For the record Josef Splonska himself wasn’t sinister or unsettling; my mother met him in 1956 and her enduring memory of him is as follows, “I last saw him drunkenly cycling westwards along Luxembourger Strasse with a 2l jug of beer on his head.”
There is one last story behind the story of The Challah Tin, although oddly, you could say it’s a story in front of the story.
A looming character in my book is Babba Matka, Josek’s guardian – a terrible drunken aunt who, prior to the Second World War relinquished her faith and the overt trappings of Judaism in order to marry a Gentile; something which undoubtedly saved her life. The subsequent guilt mixed with the loss of her husband, (plus a good old-fashioned dose of crazy) have had the result of making her corrode into something very unpleasant by the time she has Josek under her guardianship. But letters Josek finds show her love story from this earlier time.
I don’t know anything much about Judaism or how likely that all would have been; it was the usual sort of imaginative yarning you do when you get carried away in the conjuring of a tale.
Two people who read the manuscript said to me that the character called to mind a famous novel; The Slave by Isaac Bashevis Singer.
“My mum keeps telling me to read that”, I would respond.
But my mother’s urging wasn’t new, or prompted by the novel. My mother had been telling me to read that book since I was 17 which is well over 20 years of nagging. Here’s the thing; she never said what it was about, just that she really loved it as a teenager, and I should read it. She loaned me her copy – I didn’t get around to it. She bought me a copy but it was lost. She bought me another. It sat on the shelf.
Then finally three copies later and after these two independent friends had suggested that I should read it I broke the spine and got stuck in.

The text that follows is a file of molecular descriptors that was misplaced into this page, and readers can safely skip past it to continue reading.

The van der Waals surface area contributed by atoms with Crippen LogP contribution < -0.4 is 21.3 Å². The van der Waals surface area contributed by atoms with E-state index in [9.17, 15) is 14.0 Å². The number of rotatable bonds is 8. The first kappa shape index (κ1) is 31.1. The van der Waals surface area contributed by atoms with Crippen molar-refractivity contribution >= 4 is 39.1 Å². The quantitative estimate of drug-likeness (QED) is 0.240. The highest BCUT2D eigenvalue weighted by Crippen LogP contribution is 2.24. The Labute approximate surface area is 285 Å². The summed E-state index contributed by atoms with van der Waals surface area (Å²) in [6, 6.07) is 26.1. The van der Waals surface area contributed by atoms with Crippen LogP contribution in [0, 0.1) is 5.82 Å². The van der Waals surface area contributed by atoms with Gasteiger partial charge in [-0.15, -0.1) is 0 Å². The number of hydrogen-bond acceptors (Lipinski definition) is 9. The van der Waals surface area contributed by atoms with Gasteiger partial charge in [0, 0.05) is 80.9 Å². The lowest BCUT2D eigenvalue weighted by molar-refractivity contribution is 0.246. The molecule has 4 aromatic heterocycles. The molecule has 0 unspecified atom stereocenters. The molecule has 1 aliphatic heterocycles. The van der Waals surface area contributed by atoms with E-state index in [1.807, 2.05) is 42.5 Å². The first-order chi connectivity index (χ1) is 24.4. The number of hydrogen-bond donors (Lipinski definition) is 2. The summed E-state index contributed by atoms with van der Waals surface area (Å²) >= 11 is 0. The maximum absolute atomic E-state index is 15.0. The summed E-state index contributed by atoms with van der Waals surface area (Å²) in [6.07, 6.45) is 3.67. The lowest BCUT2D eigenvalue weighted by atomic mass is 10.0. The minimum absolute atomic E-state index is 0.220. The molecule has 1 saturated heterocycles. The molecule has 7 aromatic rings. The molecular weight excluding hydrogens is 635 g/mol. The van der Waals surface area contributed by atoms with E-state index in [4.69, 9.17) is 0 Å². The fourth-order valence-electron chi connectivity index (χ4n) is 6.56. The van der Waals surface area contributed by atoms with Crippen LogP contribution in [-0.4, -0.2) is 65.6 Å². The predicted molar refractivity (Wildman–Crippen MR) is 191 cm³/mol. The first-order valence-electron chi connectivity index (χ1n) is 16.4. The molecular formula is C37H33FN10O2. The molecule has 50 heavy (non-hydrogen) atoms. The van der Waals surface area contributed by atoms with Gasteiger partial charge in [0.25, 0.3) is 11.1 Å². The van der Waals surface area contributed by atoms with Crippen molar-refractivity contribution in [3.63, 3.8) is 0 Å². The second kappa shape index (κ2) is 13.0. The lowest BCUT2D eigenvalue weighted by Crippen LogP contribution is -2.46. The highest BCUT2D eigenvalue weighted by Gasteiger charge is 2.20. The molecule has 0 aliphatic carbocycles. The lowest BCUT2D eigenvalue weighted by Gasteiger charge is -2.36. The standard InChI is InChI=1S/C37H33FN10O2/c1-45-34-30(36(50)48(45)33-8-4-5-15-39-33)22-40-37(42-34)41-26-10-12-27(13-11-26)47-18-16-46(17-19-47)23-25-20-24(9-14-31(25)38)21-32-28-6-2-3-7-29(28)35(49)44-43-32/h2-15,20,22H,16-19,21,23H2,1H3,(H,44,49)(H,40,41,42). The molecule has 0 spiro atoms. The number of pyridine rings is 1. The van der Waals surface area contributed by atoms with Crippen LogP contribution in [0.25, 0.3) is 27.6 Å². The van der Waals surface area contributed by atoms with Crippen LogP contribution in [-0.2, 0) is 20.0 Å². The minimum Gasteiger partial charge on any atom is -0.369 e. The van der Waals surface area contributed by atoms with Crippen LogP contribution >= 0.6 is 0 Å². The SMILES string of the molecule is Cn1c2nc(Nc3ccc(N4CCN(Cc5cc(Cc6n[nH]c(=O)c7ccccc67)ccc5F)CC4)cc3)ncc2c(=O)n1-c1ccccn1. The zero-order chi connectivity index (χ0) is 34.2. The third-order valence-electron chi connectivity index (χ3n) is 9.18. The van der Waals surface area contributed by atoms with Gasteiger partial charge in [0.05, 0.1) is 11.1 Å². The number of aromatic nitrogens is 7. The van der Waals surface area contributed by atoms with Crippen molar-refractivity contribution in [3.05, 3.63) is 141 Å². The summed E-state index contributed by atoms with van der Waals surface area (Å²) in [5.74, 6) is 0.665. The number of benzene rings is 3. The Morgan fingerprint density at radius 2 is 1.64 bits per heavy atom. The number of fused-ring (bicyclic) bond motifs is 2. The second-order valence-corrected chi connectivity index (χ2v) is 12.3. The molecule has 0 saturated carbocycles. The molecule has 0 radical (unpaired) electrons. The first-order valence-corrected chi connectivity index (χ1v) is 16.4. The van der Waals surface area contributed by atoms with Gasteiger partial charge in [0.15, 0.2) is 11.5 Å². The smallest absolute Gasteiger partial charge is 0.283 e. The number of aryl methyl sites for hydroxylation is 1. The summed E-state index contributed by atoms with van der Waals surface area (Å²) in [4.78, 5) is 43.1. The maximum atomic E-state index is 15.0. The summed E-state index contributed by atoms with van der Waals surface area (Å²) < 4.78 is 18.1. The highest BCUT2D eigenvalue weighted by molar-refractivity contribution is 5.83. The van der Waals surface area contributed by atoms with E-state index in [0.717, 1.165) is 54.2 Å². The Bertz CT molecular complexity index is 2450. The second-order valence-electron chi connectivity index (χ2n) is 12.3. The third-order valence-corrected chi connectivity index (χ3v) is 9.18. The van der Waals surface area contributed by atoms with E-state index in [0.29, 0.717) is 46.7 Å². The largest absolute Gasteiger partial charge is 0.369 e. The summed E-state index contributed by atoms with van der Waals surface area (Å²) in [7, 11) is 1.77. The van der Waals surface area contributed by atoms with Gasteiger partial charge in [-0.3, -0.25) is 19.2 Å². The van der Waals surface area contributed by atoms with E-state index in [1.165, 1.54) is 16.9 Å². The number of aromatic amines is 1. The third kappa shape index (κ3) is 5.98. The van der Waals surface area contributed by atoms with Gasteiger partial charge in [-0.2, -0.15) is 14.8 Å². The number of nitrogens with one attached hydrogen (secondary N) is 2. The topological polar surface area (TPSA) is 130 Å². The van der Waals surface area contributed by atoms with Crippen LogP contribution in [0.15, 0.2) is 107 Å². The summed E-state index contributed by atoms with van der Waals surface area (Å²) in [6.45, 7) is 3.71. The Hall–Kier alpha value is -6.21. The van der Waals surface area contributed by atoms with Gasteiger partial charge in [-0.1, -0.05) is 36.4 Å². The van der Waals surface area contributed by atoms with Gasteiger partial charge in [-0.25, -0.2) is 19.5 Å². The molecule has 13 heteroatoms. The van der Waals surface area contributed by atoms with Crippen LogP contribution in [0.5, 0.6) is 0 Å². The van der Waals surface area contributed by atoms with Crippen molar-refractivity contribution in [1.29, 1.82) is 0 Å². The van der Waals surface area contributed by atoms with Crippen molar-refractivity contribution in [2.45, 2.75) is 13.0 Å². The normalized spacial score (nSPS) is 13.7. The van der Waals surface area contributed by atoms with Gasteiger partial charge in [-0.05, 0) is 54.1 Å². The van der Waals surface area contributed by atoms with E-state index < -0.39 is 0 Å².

And blow me if it wasn’t a tragic love story of a Gentile and a Jew, with the concealment of faith in order to be together. Even the setting of the story, which is another village in Poland, albeit at an earlier time, gave me a strong sense of déjà vu. I must have read the bloody book. But I really hadn’t prior to that.
Of course similar story ideas are to be found everywhere (a source of frustration to authors). This was so very specific and personal however; it blew me away to feel that there was some kind of synchronicity or inevitability in both my mother and I having a strong connection to parallel stories, on such similar themes.
Or it’s just a coincidence, of course. But that is why in a strange retrospective sense, The Slave is another story behind my story. In front. Behind. What year is it? Where am I?
Writing longer works of prose brings all sorts of thing out of the woodwork; the way we feel about what is going on around us, our family history and I believe, (just like when we dream) our subconscious is at play too. It is a process which is addictively fascinating, despite or perhaps because of the unsettling aspects. Perhaps in the writing of our stories we can make sense of it all.